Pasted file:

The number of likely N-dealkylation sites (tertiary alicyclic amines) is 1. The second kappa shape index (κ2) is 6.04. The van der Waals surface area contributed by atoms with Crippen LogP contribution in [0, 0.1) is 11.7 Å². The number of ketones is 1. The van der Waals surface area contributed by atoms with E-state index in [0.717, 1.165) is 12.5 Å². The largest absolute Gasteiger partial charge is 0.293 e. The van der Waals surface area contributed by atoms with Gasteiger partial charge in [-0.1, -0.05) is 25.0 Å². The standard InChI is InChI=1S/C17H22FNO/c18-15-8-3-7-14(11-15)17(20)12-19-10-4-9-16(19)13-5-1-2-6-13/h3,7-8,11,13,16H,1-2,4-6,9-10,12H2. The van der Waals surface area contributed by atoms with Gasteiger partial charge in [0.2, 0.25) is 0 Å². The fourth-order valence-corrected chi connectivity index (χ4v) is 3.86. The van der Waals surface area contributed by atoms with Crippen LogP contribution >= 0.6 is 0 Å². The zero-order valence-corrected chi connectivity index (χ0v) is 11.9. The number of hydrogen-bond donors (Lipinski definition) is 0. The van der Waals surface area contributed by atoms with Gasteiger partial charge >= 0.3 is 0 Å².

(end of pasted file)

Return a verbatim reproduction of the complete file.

The number of likely N-dealkylation sites (tertiary alicyclic amines) is 1. The second kappa shape index (κ2) is 6.04. The van der Waals surface area contributed by atoms with Crippen LogP contribution in [0, 0.1) is 11.7 Å². The number of ketones is 1. The van der Waals surface area contributed by atoms with E-state index in [0.717, 1.165) is 12.5 Å². The largest absolute Gasteiger partial charge is 0.293 e. The van der Waals surface area contributed by atoms with Gasteiger partial charge in [-0.1, -0.05) is 25.0 Å². The standard InChI is InChI=1S/C17H22FNO/c18-15-8-3-7-14(11-15)17(20)12-19-10-4-9-16(19)13-5-1-2-6-13/h3,7-8,11,13,16H,1-2,4-6,9-10,12H2. The van der Waals surface area contributed by atoms with Gasteiger partial charge in [0.2, 0.25) is 0 Å². The fourth-order valence-corrected chi connectivity index (χ4v) is 3.86. The van der Waals surface area contributed by atoms with Crippen LogP contribution >= 0.6 is 0 Å². The zero-order valence-corrected chi connectivity index (χ0v) is 11.9. The number of hydrogen-bond donors (Lipinski definition) is 0. The van der Waals surface area contributed by atoms with Gasteiger partial charge >= 0.3 is 0 Å².